Elon Musk, the omnipotent ruler of the Twitterverse, has chimed in and has decreed that the actual physical universe is "possibly" twice as old as we think it is.
Make of that what you will.
Musk was responding to noted misinformation peddler and comedian Joe Rogan, who linked to a press release about a controversial new paper that indeed suggests the universe could be 26.7 billion years old, almost twice as the general consensus among scientists.
The irreverent tech CEO also chimed in on another topic that's arguably far outside of his wheelhouse, concluding that "dark matter is what seems most sketch to me."
The research Rogan was alluding to suggests that an almost 100-year-old theory by Swiss astronomer Fritz Zwicky about light losing energy over billions of light-years may have been partially correct.
In a recent paper published in the journal Monthly Notices of the Royal Astronomical Society, University of Ottawa astronomer Rajendra Gupta took Zwicky's theory and coupled them with existing theories surrounding the expansion of the universe. He also introduced new cosmological constants that could explain the laws that govern particle interactions.
As a result, according to Gupta's calculations, the universe could be much older than generally thought.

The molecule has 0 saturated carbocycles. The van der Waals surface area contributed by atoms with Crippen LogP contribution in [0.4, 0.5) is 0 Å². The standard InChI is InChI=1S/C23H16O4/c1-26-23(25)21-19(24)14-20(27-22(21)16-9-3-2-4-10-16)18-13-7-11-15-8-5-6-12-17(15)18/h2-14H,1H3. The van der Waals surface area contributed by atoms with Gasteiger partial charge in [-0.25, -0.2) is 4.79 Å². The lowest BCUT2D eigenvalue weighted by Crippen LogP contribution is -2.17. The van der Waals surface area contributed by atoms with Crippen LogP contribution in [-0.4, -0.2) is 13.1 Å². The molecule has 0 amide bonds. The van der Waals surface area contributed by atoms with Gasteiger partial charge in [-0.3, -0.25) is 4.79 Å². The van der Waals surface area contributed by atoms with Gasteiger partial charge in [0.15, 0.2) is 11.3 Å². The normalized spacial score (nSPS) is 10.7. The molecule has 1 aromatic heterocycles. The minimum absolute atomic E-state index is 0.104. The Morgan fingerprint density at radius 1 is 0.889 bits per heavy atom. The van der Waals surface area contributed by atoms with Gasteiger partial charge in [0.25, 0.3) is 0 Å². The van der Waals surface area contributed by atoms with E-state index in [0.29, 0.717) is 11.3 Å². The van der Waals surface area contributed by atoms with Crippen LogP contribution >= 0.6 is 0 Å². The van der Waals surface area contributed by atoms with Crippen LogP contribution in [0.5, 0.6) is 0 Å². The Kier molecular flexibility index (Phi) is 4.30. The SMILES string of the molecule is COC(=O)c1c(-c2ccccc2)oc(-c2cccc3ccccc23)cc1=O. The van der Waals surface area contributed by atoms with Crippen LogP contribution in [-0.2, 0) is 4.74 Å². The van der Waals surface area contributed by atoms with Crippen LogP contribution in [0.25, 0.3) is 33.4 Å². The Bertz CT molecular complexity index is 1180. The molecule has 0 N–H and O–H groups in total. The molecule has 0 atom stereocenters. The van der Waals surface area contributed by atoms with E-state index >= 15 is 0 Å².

Zwicky, as it so happens, was also one of the earliest astrophysicists to suggest the existence of unseen mass he called "dark matter" after coming up with his tired light theory, a hypothetical form of unseen matter that is thought to make up much of the total universe. Dark matter is still generally accepted by the broader scientific community.
While Musk was more open-minded about Gupta's theory, invisible matter that makes up most of the universe was clearly a step too far. Fortunately, the CEO had some well-meaning experts help him clear up his confusion surrounding "sketch" dark matter.
"Hi, I'm a dark matter physicist!" cosmologist Sophia Gad-Nasr chimed in. "We have lots of evidence for dark matter. A big one is the Cosmic Microwave Background, which has dark matter encoded into it."
"It is also necessary to explain the large scale structure we see in the Universe because there needs to be a type of matter that could clump together and form seeds early enough for the galaxies we see today, which regular matter couldn't do because of radiation pressure," she added.
Gad-Nasr called Gupta's eyebrow-raising theory that the universe is actually twice as old "far less plausible" since it "challenges very well-established theories" and would "require a lot of evidence to back it."
In short, we're glad we've got experts like Gad-Nasr are still sticking around on Twitter. Otherwise, we'd risk people actually taking Musk and Rogan by their word — and that's rarely ever a good idea.
But, to be fair, there's still a chance that Musk may end up to be rightfully skeptical. After all, "our current picture of physics is certainly incomplete," as the cosmologist admitted in a follow-up. "That's what makes the field so exciting."
More on the research: Scientist Claims Universe Is Twice as Old as We Thought
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